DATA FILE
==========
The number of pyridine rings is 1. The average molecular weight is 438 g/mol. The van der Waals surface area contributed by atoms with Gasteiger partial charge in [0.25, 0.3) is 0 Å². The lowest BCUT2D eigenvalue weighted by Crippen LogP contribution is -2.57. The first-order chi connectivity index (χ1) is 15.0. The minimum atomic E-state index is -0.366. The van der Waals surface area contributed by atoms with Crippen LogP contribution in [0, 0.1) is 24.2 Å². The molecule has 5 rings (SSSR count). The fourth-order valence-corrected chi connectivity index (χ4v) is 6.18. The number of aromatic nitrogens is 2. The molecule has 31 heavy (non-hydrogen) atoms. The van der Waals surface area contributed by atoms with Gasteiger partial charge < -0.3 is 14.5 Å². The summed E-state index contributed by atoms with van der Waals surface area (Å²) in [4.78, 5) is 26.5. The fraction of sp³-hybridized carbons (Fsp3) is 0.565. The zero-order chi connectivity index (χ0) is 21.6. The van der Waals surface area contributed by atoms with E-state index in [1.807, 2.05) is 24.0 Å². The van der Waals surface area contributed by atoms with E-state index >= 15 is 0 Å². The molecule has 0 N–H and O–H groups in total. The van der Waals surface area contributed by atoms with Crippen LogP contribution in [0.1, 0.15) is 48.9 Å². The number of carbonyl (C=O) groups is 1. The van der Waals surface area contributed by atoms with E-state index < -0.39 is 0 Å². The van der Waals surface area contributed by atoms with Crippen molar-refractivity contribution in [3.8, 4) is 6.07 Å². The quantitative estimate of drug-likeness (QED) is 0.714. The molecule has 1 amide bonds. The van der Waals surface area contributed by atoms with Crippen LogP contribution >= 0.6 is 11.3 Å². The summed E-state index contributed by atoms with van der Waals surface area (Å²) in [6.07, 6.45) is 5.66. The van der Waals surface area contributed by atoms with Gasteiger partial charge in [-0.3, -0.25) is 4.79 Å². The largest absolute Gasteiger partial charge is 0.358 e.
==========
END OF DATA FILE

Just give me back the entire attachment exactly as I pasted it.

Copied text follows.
The number of pyridine rings is 1. The average molecular weight is 438 g/mol. The van der Waals surface area contributed by atoms with Gasteiger partial charge in [0.25, 0.3) is 0 Å². The lowest BCUT2D eigenvalue weighted by Crippen LogP contribution is -2.57. The first-order chi connectivity index (χ1) is 15.0. The minimum atomic E-state index is -0.366. The van der Waals surface area contributed by atoms with Crippen LogP contribution in [0, 0.1) is 24.2 Å². The molecule has 5 rings (SSSR count). The fourth-order valence-corrected chi connectivity index (χ4v) is 6.18. The number of aromatic nitrogens is 2. The molecule has 31 heavy (non-hydrogen) atoms. The van der Waals surface area contributed by atoms with Gasteiger partial charge < -0.3 is 14.5 Å². The summed E-state index contributed by atoms with van der Waals surface area (Å²) in [4.78, 5) is 26.5. The fraction of sp³-hybridized carbons (Fsp3) is 0.565. The zero-order chi connectivity index (χ0) is 21.6. The van der Waals surface area contributed by atoms with E-state index in [1.807, 2.05) is 24.0 Å². The van der Waals surface area contributed by atoms with E-state index >= 15 is 0 Å². The molecule has 0 N–H and O–H groups in total. The van der Waals surface area contributed by atoms with Crippen LogP contribution in [0.1, 0.15) is 48.9 Å². The number of carbonyl (C=O) groups is 1. The van der Waals surface area contributed by atoms with E-state index < -0.39 is 0 Å². The van der Waals surface area contributed by atoms with Crippen molar-refractivity contribution in [3.8, 4) is 6.07 Å². The quantitative estimate of drug-likeness (QED) is 0.714. The molecule has 1 amide bonds. The van der Waals surface area contributed by atoms with Crippen LogP contribution >= 0.6 is 11.3 Å². The summed E-state index contributed by atoms with van der Waals surface area (Å²) in [6.07, 6.45) is 5.66. The van der Waals surface area contributed by atoms with Gasteiger partial charge in [-0.3, -0.25) is 4.79 Å². The largest absolute Gasteiger partial charge is 0.358 e.